Last year a number exhibitions, events and talks addressed the state of contemporary painting in Vancouver. The following essay is a belated survey of these exhibitions and events but also an analysis of the blind spots, clichés and missed opportunities that have stood out during the discussion. Paying close attention to the works on display, ‘Painting and Obstinacy’ attempts to short-circuit the dominant currents and tendencies of the debate by thinking through how the artworks themselves, through their formal manoeuvres and political content, shore up a new vocabulary for the reception of contemporary painting in the present.
In Beirut—or, perhaps equally probable, in Toronto—a woman or a man shakes their head at me. Not the slow back-and-forth of a stubborn “No,” but a rapid jostle, with something like the velocity of a spring recoiling. It means “I don’t understand,” “I didn’t hear you.”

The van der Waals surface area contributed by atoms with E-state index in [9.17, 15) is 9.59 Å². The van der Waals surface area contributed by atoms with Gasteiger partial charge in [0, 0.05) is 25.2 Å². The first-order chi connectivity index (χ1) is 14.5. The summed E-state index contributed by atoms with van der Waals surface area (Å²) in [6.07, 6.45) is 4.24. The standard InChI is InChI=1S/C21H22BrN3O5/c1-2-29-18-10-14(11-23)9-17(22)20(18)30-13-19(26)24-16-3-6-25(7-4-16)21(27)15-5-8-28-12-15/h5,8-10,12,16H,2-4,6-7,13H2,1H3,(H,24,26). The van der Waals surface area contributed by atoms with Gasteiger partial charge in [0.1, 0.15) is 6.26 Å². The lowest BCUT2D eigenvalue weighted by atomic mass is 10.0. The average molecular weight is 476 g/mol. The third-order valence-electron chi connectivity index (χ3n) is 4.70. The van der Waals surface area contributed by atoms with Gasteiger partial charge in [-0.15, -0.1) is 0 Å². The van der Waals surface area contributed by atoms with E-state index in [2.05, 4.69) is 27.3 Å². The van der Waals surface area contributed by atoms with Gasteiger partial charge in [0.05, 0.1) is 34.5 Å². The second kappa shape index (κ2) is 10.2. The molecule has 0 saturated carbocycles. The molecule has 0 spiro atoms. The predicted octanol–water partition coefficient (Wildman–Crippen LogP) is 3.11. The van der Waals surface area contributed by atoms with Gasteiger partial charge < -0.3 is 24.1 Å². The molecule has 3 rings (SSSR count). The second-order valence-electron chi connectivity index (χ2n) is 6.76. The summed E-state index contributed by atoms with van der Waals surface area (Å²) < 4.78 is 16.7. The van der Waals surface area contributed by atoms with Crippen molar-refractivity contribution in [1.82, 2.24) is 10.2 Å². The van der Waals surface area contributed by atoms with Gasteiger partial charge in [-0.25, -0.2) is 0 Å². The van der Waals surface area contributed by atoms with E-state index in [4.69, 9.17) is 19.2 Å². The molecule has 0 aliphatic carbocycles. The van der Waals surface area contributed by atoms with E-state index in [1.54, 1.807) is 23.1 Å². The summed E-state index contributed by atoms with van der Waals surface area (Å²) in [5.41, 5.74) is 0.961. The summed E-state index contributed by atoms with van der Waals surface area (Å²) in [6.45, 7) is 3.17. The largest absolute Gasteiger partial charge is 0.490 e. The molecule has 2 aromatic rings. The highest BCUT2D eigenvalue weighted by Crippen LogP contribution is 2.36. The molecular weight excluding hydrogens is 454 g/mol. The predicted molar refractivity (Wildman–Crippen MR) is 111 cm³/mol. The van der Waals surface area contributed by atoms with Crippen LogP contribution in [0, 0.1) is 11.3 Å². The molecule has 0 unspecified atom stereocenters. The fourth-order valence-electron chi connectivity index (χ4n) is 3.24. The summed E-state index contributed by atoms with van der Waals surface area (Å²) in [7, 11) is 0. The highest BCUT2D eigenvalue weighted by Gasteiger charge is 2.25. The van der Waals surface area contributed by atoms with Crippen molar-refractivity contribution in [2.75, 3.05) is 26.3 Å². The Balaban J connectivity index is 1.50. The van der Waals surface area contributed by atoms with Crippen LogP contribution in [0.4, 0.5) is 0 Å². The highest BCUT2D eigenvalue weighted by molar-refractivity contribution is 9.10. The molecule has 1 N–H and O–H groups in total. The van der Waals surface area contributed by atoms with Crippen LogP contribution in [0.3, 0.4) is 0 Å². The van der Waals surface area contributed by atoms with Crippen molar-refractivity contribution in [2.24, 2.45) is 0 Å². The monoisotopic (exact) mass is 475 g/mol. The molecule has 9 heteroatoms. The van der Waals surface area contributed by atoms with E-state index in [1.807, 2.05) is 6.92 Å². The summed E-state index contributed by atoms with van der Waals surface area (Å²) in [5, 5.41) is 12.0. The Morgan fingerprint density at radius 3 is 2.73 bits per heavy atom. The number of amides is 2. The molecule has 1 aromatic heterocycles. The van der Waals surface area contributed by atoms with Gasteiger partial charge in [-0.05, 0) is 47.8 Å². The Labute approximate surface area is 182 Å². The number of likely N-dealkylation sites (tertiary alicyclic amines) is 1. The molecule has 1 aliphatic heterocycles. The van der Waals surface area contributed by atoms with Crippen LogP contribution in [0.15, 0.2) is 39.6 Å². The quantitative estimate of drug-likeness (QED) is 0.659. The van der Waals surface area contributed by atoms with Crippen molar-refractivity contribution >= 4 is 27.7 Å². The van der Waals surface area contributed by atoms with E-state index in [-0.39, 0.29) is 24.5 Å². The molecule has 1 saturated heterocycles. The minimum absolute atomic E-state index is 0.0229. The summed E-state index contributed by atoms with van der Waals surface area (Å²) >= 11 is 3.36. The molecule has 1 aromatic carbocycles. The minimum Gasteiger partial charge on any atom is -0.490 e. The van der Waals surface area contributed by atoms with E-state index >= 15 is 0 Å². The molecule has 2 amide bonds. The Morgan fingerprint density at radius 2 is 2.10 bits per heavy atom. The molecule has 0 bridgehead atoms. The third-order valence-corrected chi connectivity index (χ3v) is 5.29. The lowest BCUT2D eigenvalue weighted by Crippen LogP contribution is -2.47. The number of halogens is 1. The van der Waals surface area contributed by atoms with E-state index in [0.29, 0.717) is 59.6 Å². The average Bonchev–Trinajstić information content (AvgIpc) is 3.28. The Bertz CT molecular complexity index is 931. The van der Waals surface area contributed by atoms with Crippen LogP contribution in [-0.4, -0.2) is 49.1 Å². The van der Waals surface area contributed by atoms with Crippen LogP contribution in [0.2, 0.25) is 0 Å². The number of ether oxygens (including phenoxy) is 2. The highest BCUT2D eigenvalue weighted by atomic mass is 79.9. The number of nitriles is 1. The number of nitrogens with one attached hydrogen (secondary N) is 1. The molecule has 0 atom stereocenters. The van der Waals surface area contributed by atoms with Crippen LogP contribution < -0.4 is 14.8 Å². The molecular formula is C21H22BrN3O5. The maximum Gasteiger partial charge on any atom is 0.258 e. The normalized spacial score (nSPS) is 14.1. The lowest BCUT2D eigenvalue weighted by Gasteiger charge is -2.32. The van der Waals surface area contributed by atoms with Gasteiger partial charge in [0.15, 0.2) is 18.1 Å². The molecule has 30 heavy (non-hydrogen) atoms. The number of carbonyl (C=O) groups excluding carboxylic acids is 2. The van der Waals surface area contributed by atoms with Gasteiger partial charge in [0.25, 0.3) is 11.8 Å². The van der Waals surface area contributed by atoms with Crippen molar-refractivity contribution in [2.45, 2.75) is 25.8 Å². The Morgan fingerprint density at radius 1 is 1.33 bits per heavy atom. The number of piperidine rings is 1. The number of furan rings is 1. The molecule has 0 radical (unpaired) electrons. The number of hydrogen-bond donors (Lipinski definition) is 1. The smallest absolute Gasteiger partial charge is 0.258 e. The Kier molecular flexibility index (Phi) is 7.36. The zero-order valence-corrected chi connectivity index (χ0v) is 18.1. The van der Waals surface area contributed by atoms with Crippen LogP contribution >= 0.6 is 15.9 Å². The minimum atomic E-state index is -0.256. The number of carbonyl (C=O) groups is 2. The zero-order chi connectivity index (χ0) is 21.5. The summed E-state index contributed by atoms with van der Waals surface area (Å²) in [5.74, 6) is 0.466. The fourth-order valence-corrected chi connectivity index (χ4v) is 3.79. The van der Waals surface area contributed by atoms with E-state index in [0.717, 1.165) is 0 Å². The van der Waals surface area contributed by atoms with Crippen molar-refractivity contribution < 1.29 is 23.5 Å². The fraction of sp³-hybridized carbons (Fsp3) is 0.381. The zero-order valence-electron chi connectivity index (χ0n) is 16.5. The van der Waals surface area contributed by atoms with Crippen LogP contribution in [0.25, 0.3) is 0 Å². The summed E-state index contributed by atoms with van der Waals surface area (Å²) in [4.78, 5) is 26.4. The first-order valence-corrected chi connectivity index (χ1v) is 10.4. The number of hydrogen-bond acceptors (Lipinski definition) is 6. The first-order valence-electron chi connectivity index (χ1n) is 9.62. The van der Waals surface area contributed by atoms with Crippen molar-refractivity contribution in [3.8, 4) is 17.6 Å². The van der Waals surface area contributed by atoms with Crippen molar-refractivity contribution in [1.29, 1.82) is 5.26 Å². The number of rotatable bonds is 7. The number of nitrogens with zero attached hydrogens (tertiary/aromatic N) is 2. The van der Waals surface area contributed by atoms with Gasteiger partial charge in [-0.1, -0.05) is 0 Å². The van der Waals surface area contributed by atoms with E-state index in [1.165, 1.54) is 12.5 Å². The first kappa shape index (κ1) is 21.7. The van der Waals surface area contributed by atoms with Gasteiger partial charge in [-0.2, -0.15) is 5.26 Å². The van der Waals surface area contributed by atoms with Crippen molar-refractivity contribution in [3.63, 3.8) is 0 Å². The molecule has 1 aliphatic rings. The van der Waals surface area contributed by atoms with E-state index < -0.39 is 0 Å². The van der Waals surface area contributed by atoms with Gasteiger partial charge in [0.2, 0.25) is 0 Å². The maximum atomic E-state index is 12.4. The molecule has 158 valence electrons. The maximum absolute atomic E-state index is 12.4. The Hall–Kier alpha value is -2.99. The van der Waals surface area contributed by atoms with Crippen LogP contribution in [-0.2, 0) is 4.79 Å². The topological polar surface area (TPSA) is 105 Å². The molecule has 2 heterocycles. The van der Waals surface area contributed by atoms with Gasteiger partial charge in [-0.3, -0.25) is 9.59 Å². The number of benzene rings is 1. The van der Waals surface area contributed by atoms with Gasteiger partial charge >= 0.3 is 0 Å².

Growing up in settler Canadian culture, I learned to communicate the same message with a blank stare, maybe a head cocked sideways. But I find something different in the Arabic gesture, which isn’t so passive or absorptive. It is, in part, supplicant, since it admits there is something crucial the gesturer hasn’t grasped. But it is also assertive, even commanding: it says, “You meant to say something, so say it!” Rarely do I feel so called to account for being misheard.Read More
“Body” is an unconfined term, referring to the personal—skin and bone—and the celestial—stars and orbiting planets. The word also signals the individual—my body—while referring to the collective—a political body. At Mercer Union the exhibition Astral Bodies, comprised of works by Shary Boyle, Shuvinai Ashoona, Karen Azoulay,Pamela Norrish, and Spring Hurlbut, questioned the possibility of a body beyond this.Read More
DIGITAL FOLK, a three year project created by the artist collective Plastic Orchid Factory, was a costume party, video game and dance extravaganza, an intersection of technology and the physicality of dance, and exemplified how communities gather to play music, dance and tell stories. Read More